Most of the instances already adduced relate to Chinese indifference to comfort. It would not be difficult to cite as many more which bear upon disregard of convenience, but a few examples will be sufficient. The Chinese pride themselves upon being a literary nation; in fact, the literary nation of the world. Pens, paper, ink, and ink-slabs are called the "four precious things," and their presence constitutes a "literary apartment." It is remarkable that not one of these four indispensable articles is carried about the person. They are by no means sure to be at hand when wanted, and al' four of them are utterly useless without a fifth substance, to wit, water, which is required for rubbing up the ink. The pen cannot be used without considerable previous manipulation to soften its delicate hairs; it is very liable to be injured by inexpert handling, and lasts but a comparatively short time. The Chinese have no substitute for the pen, such as lead-pencils, nor if they had them would they be able to keep them in repair, since they have no penknives, and no pockets in which to carry them. We have previously endeavoured, in speaking of the economy of the Chinese, to do justice to their great skill in accomplishing excellent results with very inadequate means, but it is not the less true that such labour-saving devices as are so constantly met in Western lands are unknown in China. In a modern hotel in the Occident one has but to push something or to pull something and he gets whatever he wants — hot or cold water, lights, heat, service. But the finest hostelry in the Eighteen Provinces, like all inferior places of accommodation, obliges its guest, whenever he is conscious of an unsupplied need, to go to the outer door of his apartment and yell at the top of his voice, vainly hoping to be heard for his much speaking.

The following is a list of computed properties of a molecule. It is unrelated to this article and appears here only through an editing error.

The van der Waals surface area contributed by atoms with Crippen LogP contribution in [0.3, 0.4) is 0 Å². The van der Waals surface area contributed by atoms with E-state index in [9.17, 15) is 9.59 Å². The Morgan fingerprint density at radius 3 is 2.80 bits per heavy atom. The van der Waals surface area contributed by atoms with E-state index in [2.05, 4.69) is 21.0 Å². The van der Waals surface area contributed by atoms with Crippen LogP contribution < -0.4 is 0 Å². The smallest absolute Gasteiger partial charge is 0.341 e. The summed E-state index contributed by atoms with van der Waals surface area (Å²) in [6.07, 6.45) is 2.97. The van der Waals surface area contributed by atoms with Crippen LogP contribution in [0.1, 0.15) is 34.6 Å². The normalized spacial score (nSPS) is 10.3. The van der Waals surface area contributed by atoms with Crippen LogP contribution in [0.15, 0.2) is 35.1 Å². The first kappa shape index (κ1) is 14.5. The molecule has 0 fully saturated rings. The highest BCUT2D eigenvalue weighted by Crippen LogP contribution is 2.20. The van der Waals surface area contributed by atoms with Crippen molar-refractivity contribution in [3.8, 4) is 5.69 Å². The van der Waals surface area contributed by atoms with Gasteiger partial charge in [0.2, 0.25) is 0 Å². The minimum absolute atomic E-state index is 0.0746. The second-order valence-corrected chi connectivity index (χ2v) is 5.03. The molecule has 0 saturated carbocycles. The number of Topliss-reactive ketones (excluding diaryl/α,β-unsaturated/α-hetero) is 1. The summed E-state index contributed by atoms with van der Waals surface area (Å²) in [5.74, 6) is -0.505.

Many articles constantly required by the Chinese are not to be had on demand, but only when the dealer in the same happens to make his irregular appearance. At all other times one might as well find himself dropped in the interior of the Soudan, so far as the supply of current wants is concerned. In the city every one carries a lantern at night, yet in some cities, at least, lanterns are to be had only when the peddler brings them around, and those who want them buy at such times, as we do of a milkman or a dealer in fresh yeast. That percentage of the whole population which lives in Chinese cities cannot be a large one, and in the country this limitation of traffic is the rule and not the exception. In some districts, for example, it is customary to sell timber for house-building in the second moon, and the same logs are often dragged about the country from one large fair to another, till they are either sold, or taken back to their point of departure. But should any inexperienced person be so rash as to wish to buy timber in the fifth moon, he will soon ascertain why the wisest of Orientals remarked that "there is a time to every purpose under the heaven."